Recovery Month, sponsored each September by the U.S. Substance Abuse and Mental Health Services Administration (SAMHSA), is recognized to increase the awareness and understanding of substance use disorders and also to celebrate those in recovery. SAMHSA’s website provides resources for treatment and recovery, personal stories, and a treatment locator. SAMHSA defines recovery — from mental health disorders and from substance use disorders — as “a process of change through which individuals improve their health and wellness, live a self-directed life, and strive to reach their full potential.” SAMHSA’s Ten Guiding Principles of Recovery are Hope, Person-driven, Many Pathways, Holistic approach, Peer Support, Relational and Social Supports, Culture based and influenced, Addressing Trauma, Strengths and Responsibilities, and Respect.
- See the Twitter presence of Recovery Month for announcements, to connect with others who are interested, and to attend chats. The Recovery Youtube channel features personal stories of recovery.
- The American Society of Addiction Medicine defines addiction as a chronic brain disease in which a person regularly participates in behavior, such as drug-taking or gambling, despite the negative consequences. Addictions changes how the brain works, and may keep getting worse without treatment. Patient and healthcare provider resources are offered on their website.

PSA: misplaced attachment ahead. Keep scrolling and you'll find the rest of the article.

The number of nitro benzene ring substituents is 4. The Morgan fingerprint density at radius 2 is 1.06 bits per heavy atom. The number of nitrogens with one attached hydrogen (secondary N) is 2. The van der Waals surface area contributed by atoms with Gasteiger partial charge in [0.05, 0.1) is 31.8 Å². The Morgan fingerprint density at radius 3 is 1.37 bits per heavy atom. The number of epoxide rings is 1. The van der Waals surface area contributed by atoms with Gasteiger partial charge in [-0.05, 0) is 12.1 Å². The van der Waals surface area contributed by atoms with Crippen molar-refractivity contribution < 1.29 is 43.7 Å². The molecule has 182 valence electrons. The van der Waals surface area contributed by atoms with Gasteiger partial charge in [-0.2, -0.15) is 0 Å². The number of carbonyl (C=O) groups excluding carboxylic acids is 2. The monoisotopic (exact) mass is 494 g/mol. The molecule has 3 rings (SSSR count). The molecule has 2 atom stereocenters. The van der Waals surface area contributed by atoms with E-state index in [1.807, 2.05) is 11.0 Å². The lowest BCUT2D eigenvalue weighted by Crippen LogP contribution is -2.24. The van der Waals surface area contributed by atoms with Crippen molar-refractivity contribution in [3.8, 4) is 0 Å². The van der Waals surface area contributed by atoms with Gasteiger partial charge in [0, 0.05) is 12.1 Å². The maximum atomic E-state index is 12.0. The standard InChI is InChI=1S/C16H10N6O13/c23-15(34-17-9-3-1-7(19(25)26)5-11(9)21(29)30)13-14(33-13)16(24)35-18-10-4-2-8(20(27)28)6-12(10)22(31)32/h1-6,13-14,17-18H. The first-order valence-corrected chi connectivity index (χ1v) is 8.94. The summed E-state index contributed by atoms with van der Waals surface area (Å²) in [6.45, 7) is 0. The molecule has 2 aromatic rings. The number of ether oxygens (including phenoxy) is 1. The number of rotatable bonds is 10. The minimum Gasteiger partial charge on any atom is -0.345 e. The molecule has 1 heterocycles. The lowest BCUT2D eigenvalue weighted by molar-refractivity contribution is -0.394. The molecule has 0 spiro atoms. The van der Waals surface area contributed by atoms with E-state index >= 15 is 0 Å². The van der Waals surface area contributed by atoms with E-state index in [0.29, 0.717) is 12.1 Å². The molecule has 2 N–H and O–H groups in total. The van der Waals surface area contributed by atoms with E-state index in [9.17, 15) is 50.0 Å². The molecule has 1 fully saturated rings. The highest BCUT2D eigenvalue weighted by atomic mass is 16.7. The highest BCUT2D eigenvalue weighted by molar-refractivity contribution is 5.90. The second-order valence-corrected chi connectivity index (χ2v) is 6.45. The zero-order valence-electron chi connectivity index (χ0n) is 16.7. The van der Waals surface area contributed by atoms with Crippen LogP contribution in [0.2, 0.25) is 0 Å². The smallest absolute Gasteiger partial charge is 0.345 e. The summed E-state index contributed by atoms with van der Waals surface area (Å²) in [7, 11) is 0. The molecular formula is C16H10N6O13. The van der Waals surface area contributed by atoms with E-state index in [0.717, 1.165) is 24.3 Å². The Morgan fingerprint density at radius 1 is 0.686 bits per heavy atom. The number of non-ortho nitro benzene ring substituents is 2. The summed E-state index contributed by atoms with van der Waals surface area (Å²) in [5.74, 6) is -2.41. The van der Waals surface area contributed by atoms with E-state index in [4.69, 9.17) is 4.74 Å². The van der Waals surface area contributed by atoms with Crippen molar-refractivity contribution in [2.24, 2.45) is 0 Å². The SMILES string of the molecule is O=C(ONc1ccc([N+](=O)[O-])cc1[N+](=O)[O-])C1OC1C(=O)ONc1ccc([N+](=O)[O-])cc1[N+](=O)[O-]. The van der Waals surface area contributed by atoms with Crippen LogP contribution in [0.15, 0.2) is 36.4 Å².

- Harm Reduction: The Drug Policy Alliance promotes the harm reduction approach as a public health philosophy and intervention which reduces arm associated with drug use. A basic tenet of harm reduction is that there has never been, and never will be, a drug-free society. Read more about harm reduction.
- Medication-Assisted Treatment: See SAMHSA’s webpage about Medication- Assisted Treatment, or MAT, for information including including opioid treatment programs and combining behavioral therapy and medications to treat substance use disorders.
- The National Library of Medicine’s MedlinePlus features patient and family information about Substance Use Disorders, Drugs and Young People, Prescription Drug Abuse, and more.